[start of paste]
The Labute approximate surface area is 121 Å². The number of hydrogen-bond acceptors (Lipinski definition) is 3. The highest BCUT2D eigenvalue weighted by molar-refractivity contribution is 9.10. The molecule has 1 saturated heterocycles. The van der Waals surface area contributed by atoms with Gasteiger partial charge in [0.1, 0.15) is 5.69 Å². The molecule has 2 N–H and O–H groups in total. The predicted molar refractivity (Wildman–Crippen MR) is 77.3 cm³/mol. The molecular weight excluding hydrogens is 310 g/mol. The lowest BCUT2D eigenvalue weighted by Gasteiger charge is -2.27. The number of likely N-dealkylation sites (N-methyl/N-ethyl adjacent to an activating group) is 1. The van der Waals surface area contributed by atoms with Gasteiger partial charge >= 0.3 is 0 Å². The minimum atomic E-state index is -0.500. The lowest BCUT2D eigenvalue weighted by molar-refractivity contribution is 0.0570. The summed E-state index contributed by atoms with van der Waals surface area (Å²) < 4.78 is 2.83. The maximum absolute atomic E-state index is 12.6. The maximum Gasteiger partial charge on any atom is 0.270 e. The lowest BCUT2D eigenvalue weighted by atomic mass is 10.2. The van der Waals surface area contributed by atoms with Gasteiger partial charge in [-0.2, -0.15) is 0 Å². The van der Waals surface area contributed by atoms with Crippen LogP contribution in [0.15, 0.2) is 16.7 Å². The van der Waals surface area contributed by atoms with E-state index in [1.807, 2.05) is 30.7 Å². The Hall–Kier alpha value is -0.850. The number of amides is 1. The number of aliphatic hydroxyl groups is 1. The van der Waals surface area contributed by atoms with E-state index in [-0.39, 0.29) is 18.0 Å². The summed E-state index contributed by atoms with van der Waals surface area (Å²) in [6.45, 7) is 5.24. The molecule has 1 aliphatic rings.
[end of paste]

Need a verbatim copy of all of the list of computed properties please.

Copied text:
The Labute approximate surface area is 121 Å². The number of hydrogen-bond acceptors (Lipinski definition) is 3. The highest BCUT2D eigenvalue weighted by molar-refractivity contribution is 9.10. The molecule has 1 saturated heterocycles. The van der Waals surface area contributed by atoms with Gasteiger partial charge in [0.1, 0.15) is 5.69 Å². The molecule has 2 N–H and O–H groups in total. The predicted molar refractivity (Wildman–Crippen MR) is 77.3 cm³/mol. The molecular weight excluding hydrogens is 310 g/mol. The lowest BCUT2D eigenvalue weighted by Gasteiger charge is -2.27. The number of likely N-dealkylation sites (N-methyl/N-ethyl adjacent to an activating group) is 1. The van der Waals surface area contributed by atoms with Gasteiger partial charge >= 0.3 is 0 Å². The minimum atomic E-state index is -0.500. The lowest BCUT2D eigenvalue weighted by molar-refractivity contribution is 0.0570. The summed E-state index contributed by atoms with van der Waals surface area (Å²) < 4.78 is 2.83. The maximum absolute atomic E-state index is 12.6. The maximum Gasteiger partial charge on any atom is 0.270 e. The lowest BCUT2D eigenvalue weighted by atomic mass is 10.2. The van der Waals surface area contributed by atoms with Gasteiger partial charge in [-0.2, -0.15) is 0 Å². The van der Waals surface area contributed by atoms with Crippen LogP contribution in [0.15, 0.2) is 16.7 Å². The van der Waals surface area contributed by atoms with E-state index in [1.807, 2.05) is 30.7 Å². The Hall–Kier alpha value is -0.850. The number of amides is 1. The number of aliphatic hydroxyl groups is 1. The van der Waals surface area contributed by atoms with E-state index in [-0.39, 0.29) is 18.0 Å². The summed E-state index contributed by atoms with van der Waals surface area (Å²) in [6.45, 7) is 5.24. The molecule has 1 aliphatic rings.